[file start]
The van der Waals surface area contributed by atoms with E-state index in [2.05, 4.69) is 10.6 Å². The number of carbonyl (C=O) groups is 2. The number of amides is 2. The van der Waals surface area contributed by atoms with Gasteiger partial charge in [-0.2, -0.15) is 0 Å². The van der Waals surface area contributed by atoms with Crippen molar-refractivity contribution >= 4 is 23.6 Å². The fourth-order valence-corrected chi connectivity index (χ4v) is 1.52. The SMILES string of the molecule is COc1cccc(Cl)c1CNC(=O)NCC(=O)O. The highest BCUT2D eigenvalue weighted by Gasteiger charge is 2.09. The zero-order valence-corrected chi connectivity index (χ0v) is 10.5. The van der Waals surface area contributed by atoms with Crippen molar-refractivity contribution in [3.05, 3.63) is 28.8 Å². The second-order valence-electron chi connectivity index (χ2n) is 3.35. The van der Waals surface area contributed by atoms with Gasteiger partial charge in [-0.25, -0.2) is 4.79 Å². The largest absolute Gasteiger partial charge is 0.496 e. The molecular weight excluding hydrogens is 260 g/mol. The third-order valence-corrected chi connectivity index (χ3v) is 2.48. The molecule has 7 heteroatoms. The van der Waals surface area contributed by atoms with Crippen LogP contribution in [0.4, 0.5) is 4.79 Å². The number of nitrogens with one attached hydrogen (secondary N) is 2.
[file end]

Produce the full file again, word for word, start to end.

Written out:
The van der Waals surface area contributed by atoms with E-state index in [2.05, 4.69) is 10.6 Å². The number of carbonyl (C=O) groups is 2. The number of amides is 2. The van der Waals surface area contributed by atoms with Gasteiger partial charge in [-0.2, -0.15) is 0 Å². The van der Waals surface area contributed by atoms with Crippen molar-refractivity contribution >= 4 is 23.6 Å². The fourth-order valence-corrected chi connectivity index (χ4v) is 1.52. The SMILES string of the molecule is COc1cccc(Cl)c1CNC(=O)NCC(=O)O. The highest BCUT2D eigenvalue weighted by Gasteiger charge is 2.09. The zero-order valence-corrected chi connectivity index (χ0v) is 10.5. The van der Waals surface area contributed by atoms with Crippen molar-refractivity contribution in [3.05, 3.63) is 28.8 Å². The second-order valence-electron chi connectivity index (χ2n) is 3.35. The van der Waals surface area contributed by atoms with Gasteiger partial charge in [-0.25, -0.2) is 4.79 Å². The largest absolute Gasteiger partial charge is 0.496 e. The molecular weight excluding hydrogens is 260 g/mol. The third-order valence-corrected chi connectivity index (χ3v) is 2.48. The molecule has 7 heteroatoms. The van der Waals surface area contributed by atoms with Crippen LogP contribution in [0.4, 0.5) is 4.79 Å². The number of nitrogens with one attached hydrogen (secondary N) is 2.